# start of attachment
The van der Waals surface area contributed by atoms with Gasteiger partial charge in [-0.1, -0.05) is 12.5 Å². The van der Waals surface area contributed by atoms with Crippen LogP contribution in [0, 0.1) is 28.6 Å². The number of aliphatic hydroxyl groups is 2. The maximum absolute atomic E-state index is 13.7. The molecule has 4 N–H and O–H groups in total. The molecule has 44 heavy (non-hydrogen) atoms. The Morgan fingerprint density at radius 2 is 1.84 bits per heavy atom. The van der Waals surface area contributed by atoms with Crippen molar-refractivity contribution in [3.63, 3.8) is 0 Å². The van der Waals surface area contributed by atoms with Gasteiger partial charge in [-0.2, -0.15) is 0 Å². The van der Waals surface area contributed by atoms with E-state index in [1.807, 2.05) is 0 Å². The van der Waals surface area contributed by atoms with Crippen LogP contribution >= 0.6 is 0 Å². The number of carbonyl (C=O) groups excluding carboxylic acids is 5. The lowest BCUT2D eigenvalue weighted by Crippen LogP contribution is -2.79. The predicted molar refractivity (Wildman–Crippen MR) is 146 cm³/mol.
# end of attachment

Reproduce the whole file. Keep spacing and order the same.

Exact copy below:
The van der Waals surface area contributed by atoms with Gasteiger partial charge in [-0.1, -0.05) is 12.5 Å². The van der Waals surface area contributed by atoms with Crippen LogP contribution in [0, 0.1) is 28.6 Å². The number of aliphatic hydroxyl groups is 2. The maximum absolute atomic E-state index is 13.7. The molecule has 4 N–H and O–H groups in total. The molecule has 44 heavy (non-hydrogen) atoms. The Morgan fingerprint density at radius 2 is 1.84 bits per heavy atom. The van der Waals surface area contributed by atoms with Crippen molar-refractivity contribution in [3.63, 3.8) is 0 Å². The van der Waals surface area contributed by atoms with Gasteiger partial charge in [-0.2, -0.15) is 0 Å². The van der Waals surface area contributed by atoms with E-state index in [1.807, 2.05) is 0 Å². The van der Waals surface area contributed by atoms with Crippen LogP contribution >= 0.6 is 0 Å². The number of carbonyl (C=O) groups excluding carboxylic acids is 5. The lowest BCUT2D eigenvalue weighted by Crippen LogP contribution is -2.79. The predicted molar refractivity (Wildman–Crippen MR) is 146 cm³/mol.